VW Beetle brings back memories of first Vegas road trip

VW Beetle brings back memories of first Vegas road trip

September 26, 2018 3:00 AM
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Memories of my first car and first road trip to Las Vegas are flooding back with news that the Volkswagen Beetle will soon be no more. In writing about the Barrett-Jackson auto auction starting tomorrow in Las Vegas, I noticed a 1969 bug similar to mine is on the docket for sale, right near the Burt Reynolds consignment.

Had I only been smart enough to keep my beloved first car. Long before self-driving autos, my Beetle seemed to know how to get to the racetrack on its own as well as Big Herm’s Polish hotdog emporium on Dempster Street, in Skokie, near Chicago.

The German automaker made the end of the Beetle announcement official two weeks ago in a company statement saying, “The loss of the Beetle after three generations, over nearly seven decades, will evoke a host of emotions from the Beetle’s many devoted fans.” As to the possibility the Beetle could ever make a return, Volkswagen also said, “never say never.”

Many of us retain a strong emotional attachment to our first car and mine was that 1969 VW Beetle. A college buddy joined me in the memorable road trip to Las Vegas in it in the spring of 1970.

My precious Beetle was a turquoise blue beauty with a stick shift (no automatic transmission version was offered) and it had a wonderful factory-installed, German-made AM/FM radio, a big deal back then, a manual sun roof and black racing pinstripes down the side and diagonally across the engine compartment in the back. The trunk was in the front and the air-cooled engine was in the back, if you remember. It had a gas gauge, but you may recall the earlier Beetles did not.

Think about your first car, if you will, and you may get misty-eyed, too.

Gas was 26.9 cents a gallon then. And, most important, the payments on my prized possession, with its original Manufacturer’s Suggested Retail Price of a little less than $2000, came in at under $60 a month.

My buddy J.E. (John Elliott) and I took off for Las Vegas hoping to drive straight through. We thought it would take about 24 hours and we headed south from Chicago expecting to take turns driving and sleeping (not at the same time).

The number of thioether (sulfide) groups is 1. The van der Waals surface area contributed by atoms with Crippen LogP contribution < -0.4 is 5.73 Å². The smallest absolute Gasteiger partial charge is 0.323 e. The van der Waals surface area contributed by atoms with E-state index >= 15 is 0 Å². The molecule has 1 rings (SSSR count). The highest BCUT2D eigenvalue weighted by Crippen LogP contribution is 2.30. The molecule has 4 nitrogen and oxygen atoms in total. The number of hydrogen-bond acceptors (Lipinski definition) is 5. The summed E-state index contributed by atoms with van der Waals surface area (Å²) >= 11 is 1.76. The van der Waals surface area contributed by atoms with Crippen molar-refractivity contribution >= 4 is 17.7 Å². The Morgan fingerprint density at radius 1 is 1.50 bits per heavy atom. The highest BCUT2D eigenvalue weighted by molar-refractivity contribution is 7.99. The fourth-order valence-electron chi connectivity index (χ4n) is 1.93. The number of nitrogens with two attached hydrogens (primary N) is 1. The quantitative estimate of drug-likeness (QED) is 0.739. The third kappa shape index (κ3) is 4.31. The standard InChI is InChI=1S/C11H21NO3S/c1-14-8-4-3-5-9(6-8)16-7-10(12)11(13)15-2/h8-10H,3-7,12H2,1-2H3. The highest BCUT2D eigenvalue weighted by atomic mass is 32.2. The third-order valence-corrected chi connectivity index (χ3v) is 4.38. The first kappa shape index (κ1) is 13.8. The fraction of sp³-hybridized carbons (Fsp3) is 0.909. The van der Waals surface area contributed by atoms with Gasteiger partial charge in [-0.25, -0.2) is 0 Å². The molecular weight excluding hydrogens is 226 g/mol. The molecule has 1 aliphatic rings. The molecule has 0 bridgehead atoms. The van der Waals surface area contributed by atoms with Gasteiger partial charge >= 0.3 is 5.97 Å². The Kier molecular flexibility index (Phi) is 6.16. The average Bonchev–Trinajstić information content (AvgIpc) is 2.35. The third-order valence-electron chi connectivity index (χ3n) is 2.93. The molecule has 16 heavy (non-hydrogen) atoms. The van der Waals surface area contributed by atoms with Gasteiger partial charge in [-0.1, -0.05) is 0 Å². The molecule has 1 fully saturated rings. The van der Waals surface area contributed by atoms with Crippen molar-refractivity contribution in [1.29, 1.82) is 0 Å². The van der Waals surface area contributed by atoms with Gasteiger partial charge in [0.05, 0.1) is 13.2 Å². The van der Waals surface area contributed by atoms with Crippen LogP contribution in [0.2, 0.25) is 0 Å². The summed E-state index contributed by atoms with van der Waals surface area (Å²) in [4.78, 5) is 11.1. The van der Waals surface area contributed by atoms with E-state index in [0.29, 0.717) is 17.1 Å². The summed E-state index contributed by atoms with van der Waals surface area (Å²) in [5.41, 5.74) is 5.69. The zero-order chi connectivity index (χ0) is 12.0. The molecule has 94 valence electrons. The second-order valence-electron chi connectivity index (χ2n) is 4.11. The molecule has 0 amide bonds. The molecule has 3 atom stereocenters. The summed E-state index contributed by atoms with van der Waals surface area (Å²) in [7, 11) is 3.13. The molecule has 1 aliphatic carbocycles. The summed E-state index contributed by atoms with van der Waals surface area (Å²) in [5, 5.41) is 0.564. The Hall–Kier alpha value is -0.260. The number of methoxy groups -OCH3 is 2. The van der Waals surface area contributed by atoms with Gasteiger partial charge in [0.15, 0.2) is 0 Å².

Among the highlights of the April trip west in 1970, (via the southern route to avoid bad weather) with our final stop being J.E’s parent’s house in Pasadena, Calif., near the Rose Bowl, was a wrong turn into a military base somewhere in Missouri with the MP’s waving their arms at me shouting that we were on the wrong road. There were no navigation systems in those days. I think we may have even been too dumb to bring a map.

We drove and drove and then drove some more until a snowstorm in Flagstaff forced us off the road and into a cheap motel. VW Beetles were great at driving on top of the snow, but even two dopes like us knew the windshield wipers were insufficient as was the defroster that did a poor job in rerouting the heat from the rear engine onto the windshield.

After a quick sleep in Flagstaff, Ariz., we headed for Las Vegas.

I was too young to have what they now call a “bucket list.” However, Frank Sinatra’s 1960 release “Ocean’s 11” was always must see TV for me and I think I must have viewed Elvis’ magnum opus, “Viva Las Vegas” (1964) at least ten times. Frank and Elvis made me certain I had to get to Las Vegas as soon as I could.

I’m still mesmerized whenever these two classics are on TV. That doesn’t make me a bad person, only a little crazy. I still sing along when Sammy Davis, Jr. belts out “Eee-O-Eleven” and Elvis croons “Viva Las Vegas” during the opening credits.

My memories of Las Vegas in 1970 remain a little fuzzy, but we had a great time for 24 hours gambling and enjoying the free drinks. I even won about $150 and got to California with cash in hand.

After our California sojourn, we headed back for Chicago and made the error of stopping in Las Vegas for a few hours. In what was not my smartest move and in true Las Vegas fashion, I returned the money to the casino where I won it.

Although, I didn’t come back permanently for another 17 years, that car took me where I wanted to go.

I still miss it and always will.